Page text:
Harper's Weekly 02/18/1865


It can not be said that the Yankees do not
learn. When the war began, General Butler
offered his soldiers to repress movements of the
slaves. Generals Halleck and M`Clellan
made themselves disagreeably notorious in re-
pelling the best sources of information; and
from one end of the country to the other it was
agreed that it was a war for the Union only.
So it was; so it has been; so it will be to the
end. But that the Union and Slavery were
henceforth incompatible, and that the country
must choose the one or the other, was by no
means a general popular conviction.

At the opening of the fifth year of the war,
the country having thought the matter over, has
now seen what some men have always seen, that
Slavery in a Union like ours has been, and al-
ways must be, the root of civil war. Congress,
therefore, recommends the constitutional aboli-
tion of Slavery, and the country cries Amen!
This result has been so inevitable since the war
began that the only surprise now is the agree-
able one that the present Congress has done the

As for the fifty-six members who voted against
the proposition it is difficult to speak with suffi-
cient condemnation or contempt. A system op-
posed to every divine law and humane instinct
obtains, under the conviction that it is rapidly
perishing, a foothold in the Union. Suddenly it
renews its life; swells into towering importance;
debauches and demoralizes the nation; controls
legislation by open threats; and finally loses its
absolute and universal ascendency in every de-
partment of the Government. Thereupon it or-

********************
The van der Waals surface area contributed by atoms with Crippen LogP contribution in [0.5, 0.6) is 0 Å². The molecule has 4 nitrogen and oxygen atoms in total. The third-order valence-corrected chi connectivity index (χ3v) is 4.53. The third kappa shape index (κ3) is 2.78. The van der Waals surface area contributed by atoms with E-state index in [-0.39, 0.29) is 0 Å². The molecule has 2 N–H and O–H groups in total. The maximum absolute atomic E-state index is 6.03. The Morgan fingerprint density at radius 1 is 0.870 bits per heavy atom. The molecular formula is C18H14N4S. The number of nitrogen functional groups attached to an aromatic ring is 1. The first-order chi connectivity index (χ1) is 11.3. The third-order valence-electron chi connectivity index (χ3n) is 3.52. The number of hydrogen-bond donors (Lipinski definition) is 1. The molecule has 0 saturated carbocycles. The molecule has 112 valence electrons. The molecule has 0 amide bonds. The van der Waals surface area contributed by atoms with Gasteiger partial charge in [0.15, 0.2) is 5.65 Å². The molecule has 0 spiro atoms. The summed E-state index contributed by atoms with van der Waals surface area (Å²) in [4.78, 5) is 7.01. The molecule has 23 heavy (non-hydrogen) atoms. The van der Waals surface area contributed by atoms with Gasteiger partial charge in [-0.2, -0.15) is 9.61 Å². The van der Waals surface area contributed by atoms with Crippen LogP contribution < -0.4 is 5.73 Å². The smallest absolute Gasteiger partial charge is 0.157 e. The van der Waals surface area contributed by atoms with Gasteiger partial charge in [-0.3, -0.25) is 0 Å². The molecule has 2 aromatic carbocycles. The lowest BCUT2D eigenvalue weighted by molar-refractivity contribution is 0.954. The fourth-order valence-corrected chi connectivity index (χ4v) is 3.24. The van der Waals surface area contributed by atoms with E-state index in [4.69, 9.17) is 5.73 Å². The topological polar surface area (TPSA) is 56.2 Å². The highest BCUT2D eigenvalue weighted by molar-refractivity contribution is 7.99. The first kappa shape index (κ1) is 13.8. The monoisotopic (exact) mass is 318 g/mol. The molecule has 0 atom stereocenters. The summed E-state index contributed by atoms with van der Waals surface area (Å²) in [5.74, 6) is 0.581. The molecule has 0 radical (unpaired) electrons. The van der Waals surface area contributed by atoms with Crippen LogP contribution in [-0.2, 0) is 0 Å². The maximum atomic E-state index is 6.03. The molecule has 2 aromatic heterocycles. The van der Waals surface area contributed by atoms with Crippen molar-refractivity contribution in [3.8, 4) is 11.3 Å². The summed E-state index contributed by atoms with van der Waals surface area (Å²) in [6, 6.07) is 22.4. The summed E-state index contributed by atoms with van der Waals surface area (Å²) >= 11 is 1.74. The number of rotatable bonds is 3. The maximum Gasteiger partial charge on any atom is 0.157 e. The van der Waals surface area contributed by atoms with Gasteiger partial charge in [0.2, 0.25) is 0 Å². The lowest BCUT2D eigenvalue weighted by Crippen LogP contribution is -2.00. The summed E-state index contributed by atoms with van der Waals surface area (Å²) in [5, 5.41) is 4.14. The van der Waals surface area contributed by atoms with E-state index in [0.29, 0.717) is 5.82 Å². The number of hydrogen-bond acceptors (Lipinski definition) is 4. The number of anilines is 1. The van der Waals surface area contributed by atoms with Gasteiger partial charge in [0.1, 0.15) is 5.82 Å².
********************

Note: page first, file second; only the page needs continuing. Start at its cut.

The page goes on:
ganizes a fierce conspiracy, and for four years
tries to destroy the nation. At last the nation
decides to remove it, and fifty-six representa-
tives resist upon the incredible ground that it is
an inopportune time; that the public mind is
excited; and that the rebels themselves do not
share in the legislation for its extinction. Ac-
cording to this extraordinary theory, when a pa-
tient lies in mortal peril from a fever contracted
in the fetid air of his chamber, it is better to
wait until he is cured before the room is venti-
lated. The absurdity would be irresistible if the
folly were not criminal.

A body of fifty-six Charles Firsts of England,
or as many Charles Tenths of France, is the
only parallel we can imagine for this ludicrous
group of American citizens. Neither the French
nor the English Charles would ever believe that
the people were in earnest. Neither the Bour-
bon nor the Stuart could learn any thing from
arguments or from blows. And this faction in
the free States, which moribund Slavery leads
by the nose, is at once the Jacobin and Jacobite
element in our politics; Jacobin in its appeals
to all that is most dastardly in human nature,
and Jacobite in its tenacious clutch upon what-
ever denies the original rights of men.

For the last twenty years events have been
trying the public men of this country until the
very dregs at last appear. It is the most ter-
rible record of the century. An honorable
man hereafter would a thousandfold rather say
that his ancestor voted against separation from
Great Britain than that he voted against giving
a lawful, peaceful chance of freedom to the
slaves in America. The fortunes made in the
slave-trade is popularly held to be tainted; but
what shall be said of the reputation made by
solemnly voting against the legal removal of the
inhuman atrocities of Slavery?

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